FLAVELLE: The case for caving. "President Barack Obama says he won't negotiate with Republicans over the debt ceiling. That may be a good bargaining tactic, but if push comes to shove, is it good policy?...It seems hard to dispute that however bad it would be for Obama to cave, not caving would be worse. Republicans must know that, and Obama must know they know that. The only hope for the White House is that Republicans will be scared off by the possibility that Obama will still decide not to negotiate, in which case all hell would break loose, and they would be left to take the blame. But that would be an empty victory, as everybody would be worse off...[I]f the X-date comes and there's no deal, Democrats will have to choose between that and the even worse outcome of an international economic mess. That's a hard choice -- but not that hard." Chris Flavelle in Bloomberg.

SCHEIBER: Shut 'er down, John. "What the hell is John Boehner thinking? I don’t mean that strictly in a rhetorical sense, though it’s hard not to slap your head when you see the most powerful Republican in the country lurching from one cockamamie strategy to another. I mean it quite literally: What is Boehner’s personal calculation when it comes to navigating the various challenges—potential government shutdown, potential debt default, lunatic Republican caucus—he faces over the next few weeks?...Because there are two things Boehner presumably cares about more than avoiding a shutdown: not being ousted as Speaker, and raising the debt ceiling by mid-to-late October so as to avoid a debt default. The latter would be far more damaging to the economy than a shutdown, and therefore more devastating to the Republican brand. Unfortunately for Boehner, the only plausible way to both keep his job and avoid a debt default is … to shut down the government when the fiscal year ends next week." Noam Scheiber in The New Republic.

KLEIN: What Ted Cruz and Wendy Davis have in common. "[W]hat's interesting about the Davis and Cruz comparison is how much they have in common. Both of them got overwhelming amounts of media attention for their filibusters. They're both backbench legislators who made themselves the center of American politics for at least 24 hours...All of which is to say that the amount of media attention a politician can expect for a filibuster -- or at least a long speech -- is far beyond the amount of media attention they can expect for staying quiet. So why don't more of them filibuster?" Ezra Klein in The Washington Post.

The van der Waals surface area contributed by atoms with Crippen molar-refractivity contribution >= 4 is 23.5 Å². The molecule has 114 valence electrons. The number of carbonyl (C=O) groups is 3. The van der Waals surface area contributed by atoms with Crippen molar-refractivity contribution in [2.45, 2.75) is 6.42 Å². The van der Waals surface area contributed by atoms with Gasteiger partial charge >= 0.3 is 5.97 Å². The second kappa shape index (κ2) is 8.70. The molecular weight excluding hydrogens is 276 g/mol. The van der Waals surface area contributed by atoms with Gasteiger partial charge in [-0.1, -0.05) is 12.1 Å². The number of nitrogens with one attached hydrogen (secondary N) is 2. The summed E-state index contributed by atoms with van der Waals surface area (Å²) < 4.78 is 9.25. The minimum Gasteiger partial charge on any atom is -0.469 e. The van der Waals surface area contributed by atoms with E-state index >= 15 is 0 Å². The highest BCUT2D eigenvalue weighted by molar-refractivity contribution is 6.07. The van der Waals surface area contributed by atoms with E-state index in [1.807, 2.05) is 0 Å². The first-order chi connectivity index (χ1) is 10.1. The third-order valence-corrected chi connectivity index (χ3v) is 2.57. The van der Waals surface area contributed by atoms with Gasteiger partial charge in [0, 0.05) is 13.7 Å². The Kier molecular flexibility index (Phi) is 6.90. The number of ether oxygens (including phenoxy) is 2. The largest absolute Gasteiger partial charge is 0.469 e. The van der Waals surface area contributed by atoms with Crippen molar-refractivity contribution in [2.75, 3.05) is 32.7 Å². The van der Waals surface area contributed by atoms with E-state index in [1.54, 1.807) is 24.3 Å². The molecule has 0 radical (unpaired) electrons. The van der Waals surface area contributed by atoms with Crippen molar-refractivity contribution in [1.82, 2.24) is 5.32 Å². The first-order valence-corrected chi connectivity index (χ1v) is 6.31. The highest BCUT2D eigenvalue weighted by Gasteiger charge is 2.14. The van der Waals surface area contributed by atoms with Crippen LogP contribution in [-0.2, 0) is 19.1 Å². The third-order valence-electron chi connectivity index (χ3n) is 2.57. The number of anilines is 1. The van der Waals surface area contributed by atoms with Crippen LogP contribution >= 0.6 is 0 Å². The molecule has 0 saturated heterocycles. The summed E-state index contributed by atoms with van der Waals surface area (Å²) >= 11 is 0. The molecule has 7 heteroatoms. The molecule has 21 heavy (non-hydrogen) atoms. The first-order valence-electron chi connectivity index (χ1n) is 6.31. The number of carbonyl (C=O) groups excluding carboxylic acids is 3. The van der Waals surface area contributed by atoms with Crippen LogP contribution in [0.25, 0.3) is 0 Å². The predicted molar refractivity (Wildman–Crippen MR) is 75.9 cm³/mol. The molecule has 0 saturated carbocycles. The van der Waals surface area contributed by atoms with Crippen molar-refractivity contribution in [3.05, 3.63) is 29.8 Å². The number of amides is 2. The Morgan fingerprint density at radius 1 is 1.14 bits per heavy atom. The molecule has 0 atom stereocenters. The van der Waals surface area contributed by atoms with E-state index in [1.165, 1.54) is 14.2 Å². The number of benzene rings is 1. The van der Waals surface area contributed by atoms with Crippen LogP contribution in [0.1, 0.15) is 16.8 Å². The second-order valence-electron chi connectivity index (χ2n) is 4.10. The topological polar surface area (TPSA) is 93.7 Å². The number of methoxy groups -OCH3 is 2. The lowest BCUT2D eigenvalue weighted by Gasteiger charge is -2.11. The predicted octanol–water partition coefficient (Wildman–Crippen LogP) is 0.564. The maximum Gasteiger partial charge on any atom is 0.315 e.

THOMPSON: Why you should worry about the debt ceiling. "The truly scary thing about going over the debt cliff isn't what we think will happen—a scramble to prioritize payments, delayed checks to groups like veterans and senior citizens, and angry, confused investors. The truly scary thing is that we actually have no idea what will happen. We don't know if it's even possible for the government to prioritize payments to millions of different clients. Households, businesses, and investors don't know how long they'll have to wait for their money, whether it's a defense contract deal, a doctor's reimbursement, or a Social Security check. And nobody will know how long the nightmare will go on." Derek Thompson in The Atlantic.

HENNINGER: Let Obamacare collapse. Don't defund it. "ObamaCare is the biggest bet that American liberalism has made in 80 years on its foundational beliefs. This thing called "ObamaCare" carries on its back all the justifications, hopes and dreams of the entitlement state. The chance is at hand to let its political underpinnings collapse, perhaps permanently. If ObamaCare fails, or seriously falters, the entitlement state will suffer a historic loss of credibility with the American people. It will finally be vulnerable to challenge and fundamental change. But no mere congressional vote can achieve that. Only the American people can kill ObamaCare." Daniel Henninger in The Wall Street Journal.